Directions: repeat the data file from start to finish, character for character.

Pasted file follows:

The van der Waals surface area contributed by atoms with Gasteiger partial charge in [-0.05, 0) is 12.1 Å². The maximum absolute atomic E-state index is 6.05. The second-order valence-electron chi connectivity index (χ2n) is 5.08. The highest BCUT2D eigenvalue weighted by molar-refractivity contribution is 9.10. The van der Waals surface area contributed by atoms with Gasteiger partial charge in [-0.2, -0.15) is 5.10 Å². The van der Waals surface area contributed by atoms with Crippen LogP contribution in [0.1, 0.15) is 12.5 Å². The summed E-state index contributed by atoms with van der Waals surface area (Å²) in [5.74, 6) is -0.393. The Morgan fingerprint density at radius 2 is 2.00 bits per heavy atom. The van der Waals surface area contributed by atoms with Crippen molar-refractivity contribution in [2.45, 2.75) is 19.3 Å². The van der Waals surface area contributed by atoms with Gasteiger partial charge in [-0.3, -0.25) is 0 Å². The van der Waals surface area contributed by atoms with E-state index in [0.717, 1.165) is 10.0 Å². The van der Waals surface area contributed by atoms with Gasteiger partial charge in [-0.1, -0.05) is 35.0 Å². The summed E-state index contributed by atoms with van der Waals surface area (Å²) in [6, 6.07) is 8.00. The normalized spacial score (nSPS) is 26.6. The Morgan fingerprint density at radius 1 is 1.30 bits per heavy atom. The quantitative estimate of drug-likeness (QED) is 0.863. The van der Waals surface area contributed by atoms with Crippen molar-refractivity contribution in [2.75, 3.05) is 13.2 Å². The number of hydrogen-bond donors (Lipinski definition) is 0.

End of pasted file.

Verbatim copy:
The van der Waals surface area contributed by atoms with Gasteiger partial charge in [-0.05, 0) is 12.1 Å². The maximum absolute atomic E-state index is 6.05. The second-order valence-electron chi connectivity index (χ2n) is 5.08. The highest BCUT2D eigenvalue weighted by molar-refractivity contribution is 9.10. The van der Waals surface area contributed by atoms with Gasteiger partial charge in [-0.2, -0.15) is 5.10 Å². The van der Waals surface area contributed by atoms with Crippen LogP contribution in [0.1, 0.15) is 12.5 Å². The summed E-state index contributed by atoms with van der Waals surface area (Å²) in [5.74, 6) is -0.393. The Morgan fingerprint density at radius 2 is 2.00 bits per heavy atom. The van der Waals surface area contributed by atoms with Crippen molar-refractivity contribution in [2.45, 2.75) is 19.3 Å². The van der Waals surface area contributed by atoms with Gasteiger partial charge in [-0.3, -0.25) is 0 Å². The van der Waals surface area contributed by atoms with E-state index in [0.717, 1.165) is 10.0 Å². The van der Waals surface area contributed by atoms with Gasteiger partial charge in [-0.1, -0.05) is 35.0 Å². The summed E-state index contributed by atoms with van der Waals surface area (Å²) in [6, 6.07) is 8.00. The normalized spacial score (nSPS) is 26.6. The Morgan fingerprint density at radius 1 is 1.30 bits per heavy atom. The quantitative estimate of drug-likeness (QED) is 0.863. The van der Waals surface area contributed by atoms with Crippen molar-refractivity contribution in [2.75, 3.05) is 13.2 Å². The number of hydrogen-bond donors (Lipinski definition) is 0.